New Hampshire's glorious autumn shades can distract even the most diligent drivers, which can result in car accidents, personal injuries and other negligence cases. Then it's a game of finding out who is liable and whose insurance covers what. Maybe it was you who experienced a car accident, or maybe it was a family member or friend. Whatever happens during your New Hampshire adventures, if you need guidance for your personal injury case, Enjuris has the answers.
New Hampshire Personal Injury Cases & Accident Info
New Hampshire statutes online
This is where you’ll find New Hampshire's revised statutes. The website has details about how long you have to bring a case, monetary limits on personal injury cases (which are also known as damage caps), and other important information.
New Hampshire's car accident statutes of limitation
In New Hampshire, you have three years to bring both a personal injury and a property damage claim. That means you have three years to file your paperwork with the court, not that your case has to be completed in that time frame.
The initial meeting with a personal injury attorney is normally free of charge. (Note that other legal specialties, such as white-collar crime law or intellectual property law, are different.) After that, lawyers work on a contingency basis, which means that they will take a third of the eventual reward or settlement, plus whatever office expenses they incur along the way.
If your case ends up going to trial, the percentage could rise to 40% of the eventual reward or judgment. These numbers aren't determined by law, so don't be surprised if your lawyer suggests something else.
These are some cases of legal significance that came out of New Hampshire's courts:
Rideout v. Gardner, No. 15-2021 (1st. Cir. 2016): This is the infamous "ballot selfie" case that slid into home plate right before the 2016 election. The 1stc US Circuit Court of Appeals ruled that the government had not demonstrated a compelling need to restrict voters' First Amendment rights to take selfies of themselves in the voting booth, as no voter fraud had been established. Cameras had been in use for 15 years at the time, and New Hampshire had not received a single complaint of vote buying or intimidation related to a voter's publishing of a photograph of a marked ballot during that period. Meanwhile, Snapchat submitted a "Friend of the Court" brief that said taking selfies was essentially a God-given right.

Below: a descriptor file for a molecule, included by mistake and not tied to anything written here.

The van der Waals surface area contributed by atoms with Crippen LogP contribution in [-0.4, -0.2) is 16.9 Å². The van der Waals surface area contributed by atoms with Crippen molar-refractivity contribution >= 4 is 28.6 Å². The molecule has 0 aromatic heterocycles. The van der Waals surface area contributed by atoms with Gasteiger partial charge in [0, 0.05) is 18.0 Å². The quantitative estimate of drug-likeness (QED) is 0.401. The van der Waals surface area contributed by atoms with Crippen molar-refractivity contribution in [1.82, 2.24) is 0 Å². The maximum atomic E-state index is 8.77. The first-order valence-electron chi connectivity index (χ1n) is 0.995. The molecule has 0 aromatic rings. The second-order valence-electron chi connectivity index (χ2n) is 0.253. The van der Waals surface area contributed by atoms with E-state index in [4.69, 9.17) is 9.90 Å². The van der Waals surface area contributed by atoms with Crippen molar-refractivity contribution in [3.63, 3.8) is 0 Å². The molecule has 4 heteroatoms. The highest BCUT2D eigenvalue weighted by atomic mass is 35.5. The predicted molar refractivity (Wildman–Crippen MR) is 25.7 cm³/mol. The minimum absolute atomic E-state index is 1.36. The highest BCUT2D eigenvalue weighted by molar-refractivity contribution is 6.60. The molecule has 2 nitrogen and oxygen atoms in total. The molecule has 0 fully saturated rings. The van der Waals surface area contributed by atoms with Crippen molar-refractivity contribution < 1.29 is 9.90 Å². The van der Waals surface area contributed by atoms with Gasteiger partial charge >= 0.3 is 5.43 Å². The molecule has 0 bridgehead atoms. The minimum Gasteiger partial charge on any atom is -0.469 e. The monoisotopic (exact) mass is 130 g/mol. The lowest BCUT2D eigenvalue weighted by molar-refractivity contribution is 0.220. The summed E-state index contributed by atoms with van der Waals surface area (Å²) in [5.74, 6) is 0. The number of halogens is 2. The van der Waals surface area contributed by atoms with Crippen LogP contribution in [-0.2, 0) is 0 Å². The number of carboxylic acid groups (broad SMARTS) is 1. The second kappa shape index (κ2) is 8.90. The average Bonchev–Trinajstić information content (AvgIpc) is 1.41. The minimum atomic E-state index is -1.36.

Chaplinsky v. New Hampshire, 315 U.S. 568 (1942): This case was a very important limitation on First Amendment rights, because it established the "fighting words" doctrine. Walter Chaplinsky, a Jehovah's Witness, was passing out literature in town and saying that organized religion was a "racket." When a police officer attempted to calm things down, as a crowd was forming, Chaplinsky shouted that the officer was a "God-damned racketeer" and a "damned Fascist." He was arrested and charged under New Hampshire's Offensive Conduct law. Chaplinsky claimed this violated his First and Fourteenth Amendment rights, and also that the law was hopelessly vague. A unanimous Supreme Court upheld his arrest, writing that certain "well-defined and narrowly limited" categories of speech are not protected by the Constitution, such as "the lewd and obscene, the profane, the slanderous," or "fighting" words that do not contribute any "social value."
Perry v. New Hampshire, 565 U.S. _____ (2012): An eyewitness saw the defendant breaking into her car and was able to identify him at the scene of the crime, but she was unable to pick him out again from a lineup or from photographs. She was also unable to describe him to police investigators. However, a second eyewitness was able to identify the defendant, picking him out from an array of photos. Perry attempted to have the identification suppressed because the photograph used was "unnecessarily suggestive." The court upheld his conviction, as judicial examination of eyewitness testimony is only required in the event of police misconduct.
There are many issues you can solve without the help of an attorney, surprisingly enough. If you don't know where to begin, a law librarian can help you. They are usually legally trained, and they can help you both with texts or online research engines like LexisNexis or Westlaw.